The competition heats up: Russian space managers have confirmed that they have endorsed a plan to leave ISS in 2024, when they will assemble their own space station using new modules as well as a significant number of the modules attached to ISS.
On February 24, 2015, the Scientific and Technical Council, NTS, at Roskosmos, the main planning body at the agency led by a newly appointed chairman and the former head of the agency Yuri Koptev, formally endorsed the Russian participation in the ISS program until 2024. It would be followed by the separation of Russia’s newest modules from the ISS to form the new national space station. As previously reported on this site, the initial configuration of the station would include the Multi-purpose Module, MLM, the Node Module, UM, and the Science and Power Module, NEM. Notably, the original Russian ISS component — the Zvezda Service Module, SM — was not included in the plan, thus ensuring that its propulsion capabilities would be available for deorbiting of the outpost at the end of its operational life.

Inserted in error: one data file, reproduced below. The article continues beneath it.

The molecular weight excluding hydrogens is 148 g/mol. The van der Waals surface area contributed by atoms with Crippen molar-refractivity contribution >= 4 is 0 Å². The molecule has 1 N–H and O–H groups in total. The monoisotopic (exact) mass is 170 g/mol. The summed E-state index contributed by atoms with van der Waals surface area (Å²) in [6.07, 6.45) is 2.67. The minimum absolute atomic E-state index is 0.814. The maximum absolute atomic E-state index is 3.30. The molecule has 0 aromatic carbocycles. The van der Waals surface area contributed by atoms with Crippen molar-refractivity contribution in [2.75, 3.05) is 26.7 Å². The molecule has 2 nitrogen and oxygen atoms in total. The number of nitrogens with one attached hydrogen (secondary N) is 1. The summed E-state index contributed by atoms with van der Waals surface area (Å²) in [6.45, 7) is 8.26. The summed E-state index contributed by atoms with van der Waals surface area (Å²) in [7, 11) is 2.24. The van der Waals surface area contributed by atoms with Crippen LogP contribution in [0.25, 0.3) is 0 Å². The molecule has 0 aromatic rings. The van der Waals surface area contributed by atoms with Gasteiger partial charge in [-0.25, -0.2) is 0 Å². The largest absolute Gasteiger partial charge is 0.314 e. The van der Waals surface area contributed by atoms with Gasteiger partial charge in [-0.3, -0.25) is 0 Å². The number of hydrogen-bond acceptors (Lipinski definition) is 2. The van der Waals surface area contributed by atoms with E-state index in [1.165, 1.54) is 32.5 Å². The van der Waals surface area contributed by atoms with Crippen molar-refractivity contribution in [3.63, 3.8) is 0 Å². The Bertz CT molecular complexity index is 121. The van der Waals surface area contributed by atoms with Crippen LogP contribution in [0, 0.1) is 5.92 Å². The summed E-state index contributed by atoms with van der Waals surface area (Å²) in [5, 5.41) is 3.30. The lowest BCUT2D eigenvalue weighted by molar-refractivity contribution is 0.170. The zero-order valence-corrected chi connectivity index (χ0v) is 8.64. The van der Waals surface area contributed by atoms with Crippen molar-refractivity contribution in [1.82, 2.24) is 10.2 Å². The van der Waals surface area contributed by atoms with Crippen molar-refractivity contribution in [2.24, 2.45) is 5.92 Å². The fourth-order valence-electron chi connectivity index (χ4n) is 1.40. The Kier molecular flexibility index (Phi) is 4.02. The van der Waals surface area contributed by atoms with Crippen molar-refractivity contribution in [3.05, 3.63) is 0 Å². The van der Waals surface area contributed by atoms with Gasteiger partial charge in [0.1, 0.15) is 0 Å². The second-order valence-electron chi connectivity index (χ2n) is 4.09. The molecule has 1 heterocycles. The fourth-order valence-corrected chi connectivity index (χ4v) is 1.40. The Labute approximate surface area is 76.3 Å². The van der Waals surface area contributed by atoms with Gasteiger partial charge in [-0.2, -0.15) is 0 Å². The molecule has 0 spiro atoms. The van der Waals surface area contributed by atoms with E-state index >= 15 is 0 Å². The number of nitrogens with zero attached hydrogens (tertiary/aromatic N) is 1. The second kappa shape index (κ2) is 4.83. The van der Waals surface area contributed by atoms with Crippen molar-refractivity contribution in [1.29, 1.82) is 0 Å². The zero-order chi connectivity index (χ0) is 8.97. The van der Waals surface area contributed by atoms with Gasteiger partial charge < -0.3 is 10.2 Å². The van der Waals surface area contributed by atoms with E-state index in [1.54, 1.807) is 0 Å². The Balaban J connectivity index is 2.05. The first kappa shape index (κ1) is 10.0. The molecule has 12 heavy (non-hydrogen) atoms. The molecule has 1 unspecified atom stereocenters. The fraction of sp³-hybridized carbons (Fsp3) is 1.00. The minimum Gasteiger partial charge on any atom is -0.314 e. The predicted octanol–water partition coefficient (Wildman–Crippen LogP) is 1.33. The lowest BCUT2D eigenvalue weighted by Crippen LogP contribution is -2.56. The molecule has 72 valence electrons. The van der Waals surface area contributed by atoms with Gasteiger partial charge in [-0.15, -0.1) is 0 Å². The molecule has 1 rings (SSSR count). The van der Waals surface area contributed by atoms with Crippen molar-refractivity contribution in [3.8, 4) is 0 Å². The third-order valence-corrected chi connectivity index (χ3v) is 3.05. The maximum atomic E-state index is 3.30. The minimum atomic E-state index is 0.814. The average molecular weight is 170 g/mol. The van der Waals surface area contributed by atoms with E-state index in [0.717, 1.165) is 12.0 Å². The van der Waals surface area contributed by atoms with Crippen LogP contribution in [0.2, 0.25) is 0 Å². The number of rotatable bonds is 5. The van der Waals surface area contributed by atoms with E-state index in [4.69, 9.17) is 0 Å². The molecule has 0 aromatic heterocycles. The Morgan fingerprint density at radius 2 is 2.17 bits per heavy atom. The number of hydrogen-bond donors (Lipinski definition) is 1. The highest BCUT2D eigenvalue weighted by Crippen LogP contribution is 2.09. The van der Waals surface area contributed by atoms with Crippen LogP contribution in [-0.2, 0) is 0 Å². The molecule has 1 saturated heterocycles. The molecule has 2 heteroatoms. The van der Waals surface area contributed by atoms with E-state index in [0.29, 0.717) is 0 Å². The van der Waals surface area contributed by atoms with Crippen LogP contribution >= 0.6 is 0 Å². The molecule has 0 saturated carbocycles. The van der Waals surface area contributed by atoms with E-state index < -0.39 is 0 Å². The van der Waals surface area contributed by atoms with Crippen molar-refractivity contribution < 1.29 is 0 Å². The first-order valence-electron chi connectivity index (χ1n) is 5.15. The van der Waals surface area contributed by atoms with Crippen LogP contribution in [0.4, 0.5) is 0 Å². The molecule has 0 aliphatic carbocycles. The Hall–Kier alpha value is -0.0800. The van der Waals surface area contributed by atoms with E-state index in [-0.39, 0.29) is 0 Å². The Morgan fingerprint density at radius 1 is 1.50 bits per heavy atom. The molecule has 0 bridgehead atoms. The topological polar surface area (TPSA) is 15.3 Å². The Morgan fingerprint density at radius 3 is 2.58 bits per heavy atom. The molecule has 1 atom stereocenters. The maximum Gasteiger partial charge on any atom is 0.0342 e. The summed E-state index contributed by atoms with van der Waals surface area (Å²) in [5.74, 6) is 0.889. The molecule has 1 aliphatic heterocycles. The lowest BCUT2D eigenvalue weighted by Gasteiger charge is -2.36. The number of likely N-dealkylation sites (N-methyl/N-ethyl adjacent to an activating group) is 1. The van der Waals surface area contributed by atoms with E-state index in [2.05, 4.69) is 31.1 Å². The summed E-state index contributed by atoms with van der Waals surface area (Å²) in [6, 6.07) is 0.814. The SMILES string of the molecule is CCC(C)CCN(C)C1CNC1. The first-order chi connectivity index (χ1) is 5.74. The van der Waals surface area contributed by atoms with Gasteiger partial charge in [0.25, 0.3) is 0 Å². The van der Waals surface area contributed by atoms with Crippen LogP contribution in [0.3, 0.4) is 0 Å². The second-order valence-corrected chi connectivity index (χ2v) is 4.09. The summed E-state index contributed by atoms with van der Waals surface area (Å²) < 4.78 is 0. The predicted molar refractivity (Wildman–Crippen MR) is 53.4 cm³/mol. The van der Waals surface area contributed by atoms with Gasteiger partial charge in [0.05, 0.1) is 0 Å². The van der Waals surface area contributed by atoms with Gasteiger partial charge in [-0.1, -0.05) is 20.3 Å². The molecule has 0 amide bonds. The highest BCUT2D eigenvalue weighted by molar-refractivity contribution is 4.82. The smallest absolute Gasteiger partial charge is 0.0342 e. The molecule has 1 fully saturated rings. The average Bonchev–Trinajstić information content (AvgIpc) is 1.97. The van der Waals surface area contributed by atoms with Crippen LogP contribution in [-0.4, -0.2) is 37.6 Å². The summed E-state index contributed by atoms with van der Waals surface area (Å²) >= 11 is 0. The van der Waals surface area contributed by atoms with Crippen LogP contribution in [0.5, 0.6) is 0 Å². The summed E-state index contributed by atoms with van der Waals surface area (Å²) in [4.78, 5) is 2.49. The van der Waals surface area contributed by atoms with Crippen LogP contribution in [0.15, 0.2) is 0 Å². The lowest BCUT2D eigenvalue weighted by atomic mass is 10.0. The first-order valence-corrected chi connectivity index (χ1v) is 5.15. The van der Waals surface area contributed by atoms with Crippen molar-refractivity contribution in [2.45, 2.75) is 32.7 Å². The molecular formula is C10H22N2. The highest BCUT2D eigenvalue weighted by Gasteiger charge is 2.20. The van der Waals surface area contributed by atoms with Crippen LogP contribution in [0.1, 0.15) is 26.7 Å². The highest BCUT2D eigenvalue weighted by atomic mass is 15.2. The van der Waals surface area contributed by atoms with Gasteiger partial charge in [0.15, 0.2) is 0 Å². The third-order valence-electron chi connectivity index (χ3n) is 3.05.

Whether ISS will be functional with just the Russian Zvezda module is not clear. NASA engineers now have about a decade to figure this out and to fix it.
In general the break up of the partnership running ISS will be good for space exploration. The competition between nations will spur development and innovation. It will also free each nation from the shackles of the partnership. The Russians in particular have wanted to utilize ISS for more daring and longer expeditions to research interplanetary travel, and were stymied by NASA’s bureaucracy. Once they start doing this sort of thing on their own station NASA will feel obliged to follow.
Obviously, competition between nations carries risk. As long as there is some agreed to framework for claiming territory on other planets (something that the U.N. treaty does not allow), the nations will be able to compete peacefully. Without that framework, however, will leave room for disagreement and conflict.
It is thus essential that the space-faring nations sit down and work out this framework, and do it as soon as possible before each nation has vested interests in space that are already in conflict with each other. Above all, this new framework has got to abandon the U.N. space treaty with its rules that forbid the claiming and controlling of territory by nations in space. Those rules were never realistic, and literally guarantee that nations will eventually end up at war with each other as they fight to determine who owns what in space.